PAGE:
Bedford is the county town of Bedfordshire, England. The town has an estimated population of 87,590, whereas the Borough of Bedford had an estimated population of 169,912. Bedford was founded at a ford on the River Great Ouse, is thought to have been the burial place of Offa of Mercia. Bedford Castle was built by Henry I, although it was destroyed in 1224. Bedford was granted borough status in 1165 and has been represented in Parliament since 1265, it is well known for its large population of Italian descent. Bedford is on the Midland Main Line, with stopping services to London and Brighton operated by Thameslink, express services to London and the East Midlands operated by East Midlands Trains; the name of the town is thought to derive from the name of a Saxon chief called Beda, a ford crossing the River Great Ouse. Bedford was a market town for the surrounding agricultural region from the early Middle Ages The Anglo-Saxon King Offa of Mercia was buried in the town in 796. In 886 it became a boundary town separating Danelaw.
It was the seat of the Barony of Bedford. In 919 Edward the Elder built the town's first known fortress, on the south side of the River Great Ouse and there received the area's submission; this fortress was destroyed by the Danes. William II gave the barony of Bedford to Paine de Beauchamp who built a strong castle. Bedford traces its borough charter in 1166 by Henry II and elected two members to the unreformed House of Commons, it remained a small agricultural town, with wool being an important industry in the area for much of the Middle Ages. The new Bedford Castle was razed in 1224 and today only a mound remains. From the 16th century Bedford and much of Bedfordshire became one of the main centres of England's lace industry, lace continued to be an important industry in Bedford until the early 20th century. In 1660 John Bunyan was imprisoned for 12 years in Bedford Gaol, it was here. The River Great Ouse became navigable as far as Bedford in 1689. Wool declined in importance with brewing becoming a major industry in the town.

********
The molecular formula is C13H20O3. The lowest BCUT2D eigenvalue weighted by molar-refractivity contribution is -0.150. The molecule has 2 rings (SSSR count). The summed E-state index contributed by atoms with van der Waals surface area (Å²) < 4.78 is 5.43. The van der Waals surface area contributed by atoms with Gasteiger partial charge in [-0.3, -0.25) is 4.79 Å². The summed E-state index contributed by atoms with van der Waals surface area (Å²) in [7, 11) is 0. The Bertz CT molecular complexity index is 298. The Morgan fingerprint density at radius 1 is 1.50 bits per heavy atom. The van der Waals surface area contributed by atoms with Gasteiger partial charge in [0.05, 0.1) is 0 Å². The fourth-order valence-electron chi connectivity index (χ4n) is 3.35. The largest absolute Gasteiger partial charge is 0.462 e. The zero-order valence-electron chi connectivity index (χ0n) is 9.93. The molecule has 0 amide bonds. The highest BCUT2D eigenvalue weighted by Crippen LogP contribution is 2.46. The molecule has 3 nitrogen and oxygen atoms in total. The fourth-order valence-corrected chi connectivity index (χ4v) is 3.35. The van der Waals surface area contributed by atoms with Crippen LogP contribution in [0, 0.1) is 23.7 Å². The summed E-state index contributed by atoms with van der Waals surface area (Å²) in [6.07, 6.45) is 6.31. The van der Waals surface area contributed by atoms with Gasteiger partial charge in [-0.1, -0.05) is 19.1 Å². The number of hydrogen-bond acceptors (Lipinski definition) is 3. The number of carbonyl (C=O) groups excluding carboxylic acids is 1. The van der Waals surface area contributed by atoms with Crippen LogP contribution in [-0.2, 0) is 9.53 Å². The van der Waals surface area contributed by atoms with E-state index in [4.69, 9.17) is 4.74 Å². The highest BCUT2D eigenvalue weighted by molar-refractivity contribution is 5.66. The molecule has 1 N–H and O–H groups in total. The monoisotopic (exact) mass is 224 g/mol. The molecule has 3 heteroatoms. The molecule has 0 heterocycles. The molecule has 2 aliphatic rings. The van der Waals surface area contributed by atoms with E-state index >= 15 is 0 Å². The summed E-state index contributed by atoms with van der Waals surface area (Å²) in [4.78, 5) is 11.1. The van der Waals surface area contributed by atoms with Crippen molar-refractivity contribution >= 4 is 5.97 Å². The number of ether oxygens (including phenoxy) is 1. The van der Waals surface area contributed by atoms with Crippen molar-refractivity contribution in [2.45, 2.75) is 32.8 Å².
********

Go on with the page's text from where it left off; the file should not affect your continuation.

The 19th century saw Bedford transform into an important engineering hub. In 1832 gas lighting was introduced, the railway reached Bedford in 1846; the first corn exchange was built 1849, the first drains and sewers were dug in 1864. Bedford is the largest settlement in Borough of Bedford; the borough council is led by a directly elected mayor who holds the title'Mayor of Bedford', an office, first held by Frank Branston, until his death in 2009. The current Mayor of Bedford is Dave Hodgson from the Liberal Democrat Party. Bedford itself is divided into 10 wards: Brickhill, Cauldwell, De Parys, Harpur, Newnham, Queens Park, Kempston East and Kempston West. Brickhill elects its own parish council. Bedford is served by Bedfordshire Police; the Bedfordshire Police and Crime Commissioner of that force is Kathryn Holloway. Bedford forms part of the Bedford constituency, represented in the House of Commons of the United Kingdom Parliament; the current Member of Parliament for Bedford is Mohammad Yasin, a member of the Labour Party.
Bedford is 46 miles miles north-northwest of London, 65 miles southeast of Birmingham, 25 miles west of Cambridge and 19 miles east-southeast of Northampton. The town of Kempston is adjacent to Bedford, as are the villages of Elstow and Ravensden. Wixams is a new town, being developed to the south of Bedford. Villages in the Borough of Bedford with populations of more than 2,000 as of 2005 were Biddenham, Clapham, Oakley, Shortstown and Wootton. There are many smaller villages in the borough; the villages in the borough are popular with commuters to Bedford, with people who commute to Milton Keynes and towns in Northamptonshire and Cambridgeshire. Nearby small towns include Ampthill, Biggleswade and Sandy, all of which are in Central Bedfordshire, as well as Rushden in Northamptonshire and St Neots in Cambridgeshire; the nearest towns and cities with larger populations than Bedford are Northampton to the north west, Cambridge to the east, Milton Keynes to the south west, Luton to the south, all of which have urban area populations of 150,000 or more.